Commerce Department Sends Import Automobile/Auto Parts Report to President Trump

By Washington, D.C., Staff

The U.S. Department of Commerce (DOC) sent its report to President Trump on whether imported automobiles and auto parts pose a threat to U.S. national security. The report was not made public and the president now has until mid-May to decide on whether to impose tariffs. If he pursues tariffs, President Trump has many options, from imposing global tariffs of as much as 20% to 25% to targeting the tariffs on certain countries and products.  The DOC investigation applied to all types of cars and parts, including new cars, classic cars, OEM parts and specialty auto parts.   

Last year eight major trade associations formed the “Driving American Jobs” Coalition to oppose the potential tariffs.  The group includes SEMA and represents the broad scope of the auto industry, from automakers and dealers to parts manufacturers, distributors, retailers and service providers.  The Coalition has sought to convince the Trump Administration not to pursue tariffs.  The Coalition issued the following statement as the DOC report was transmitted to President Trump on February 17:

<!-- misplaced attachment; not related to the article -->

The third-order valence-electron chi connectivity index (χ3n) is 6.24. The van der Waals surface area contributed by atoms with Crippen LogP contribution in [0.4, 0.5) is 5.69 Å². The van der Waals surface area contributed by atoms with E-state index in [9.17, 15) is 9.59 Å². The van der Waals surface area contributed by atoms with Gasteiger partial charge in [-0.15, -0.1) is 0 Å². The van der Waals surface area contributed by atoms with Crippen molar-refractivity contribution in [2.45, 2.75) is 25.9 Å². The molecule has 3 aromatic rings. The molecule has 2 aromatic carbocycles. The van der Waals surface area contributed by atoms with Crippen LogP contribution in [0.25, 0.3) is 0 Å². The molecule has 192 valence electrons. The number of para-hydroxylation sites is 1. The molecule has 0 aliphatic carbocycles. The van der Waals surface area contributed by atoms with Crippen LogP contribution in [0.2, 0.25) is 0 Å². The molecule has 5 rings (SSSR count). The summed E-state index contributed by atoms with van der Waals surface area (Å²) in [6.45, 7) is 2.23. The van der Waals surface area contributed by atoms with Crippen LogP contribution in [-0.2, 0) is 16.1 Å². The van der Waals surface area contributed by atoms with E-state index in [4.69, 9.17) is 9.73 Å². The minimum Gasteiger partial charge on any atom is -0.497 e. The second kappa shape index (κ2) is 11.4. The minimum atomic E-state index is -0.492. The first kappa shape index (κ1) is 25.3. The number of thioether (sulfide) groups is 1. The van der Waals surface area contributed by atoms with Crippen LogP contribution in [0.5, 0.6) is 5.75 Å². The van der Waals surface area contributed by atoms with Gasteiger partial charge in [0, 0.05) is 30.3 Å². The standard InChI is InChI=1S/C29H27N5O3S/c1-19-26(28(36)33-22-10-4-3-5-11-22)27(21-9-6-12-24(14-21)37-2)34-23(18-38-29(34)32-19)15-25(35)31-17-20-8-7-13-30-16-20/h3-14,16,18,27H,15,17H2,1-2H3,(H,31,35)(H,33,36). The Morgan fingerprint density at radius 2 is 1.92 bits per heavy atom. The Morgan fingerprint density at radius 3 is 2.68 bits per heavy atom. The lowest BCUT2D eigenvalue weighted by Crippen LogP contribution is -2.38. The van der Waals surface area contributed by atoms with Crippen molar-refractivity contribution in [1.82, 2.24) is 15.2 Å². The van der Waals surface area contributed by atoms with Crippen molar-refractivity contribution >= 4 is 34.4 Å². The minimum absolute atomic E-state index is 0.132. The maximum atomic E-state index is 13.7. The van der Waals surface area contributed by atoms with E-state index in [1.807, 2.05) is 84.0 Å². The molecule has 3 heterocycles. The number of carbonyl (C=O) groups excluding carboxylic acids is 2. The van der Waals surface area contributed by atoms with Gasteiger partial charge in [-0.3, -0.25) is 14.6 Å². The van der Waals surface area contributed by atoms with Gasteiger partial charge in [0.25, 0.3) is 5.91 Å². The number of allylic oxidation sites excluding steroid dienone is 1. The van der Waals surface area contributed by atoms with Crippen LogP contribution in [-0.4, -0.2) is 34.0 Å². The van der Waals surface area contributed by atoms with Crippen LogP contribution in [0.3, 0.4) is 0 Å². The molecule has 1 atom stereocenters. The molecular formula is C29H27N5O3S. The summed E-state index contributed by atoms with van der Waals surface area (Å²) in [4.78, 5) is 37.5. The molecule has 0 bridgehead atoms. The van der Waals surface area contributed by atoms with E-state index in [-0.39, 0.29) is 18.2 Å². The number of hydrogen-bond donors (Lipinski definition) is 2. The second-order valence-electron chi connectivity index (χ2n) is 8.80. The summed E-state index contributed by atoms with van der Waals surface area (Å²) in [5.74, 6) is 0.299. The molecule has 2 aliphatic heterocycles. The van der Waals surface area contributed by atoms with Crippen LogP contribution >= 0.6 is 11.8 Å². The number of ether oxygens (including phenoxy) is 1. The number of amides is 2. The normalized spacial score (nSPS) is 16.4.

Statement: Auto tariffs are a tax on American workers and consumers. A massive 25% tariff will raise the price of cars and motor vehicle parts, strain family budgets and reduce car sales and vehicle repairs. Decreased sales will mean fewer American jobs with wide-ranging effects across our economy that could prove catastrophic. Driving American Jobs will continue to fight for the 10 million Americans whose livelihoods depend on the U.S. auto industry. We strongly urge the Trump Administration to find that the auto industry is not a national security threat.

For more information, contact Stuart Gosswein at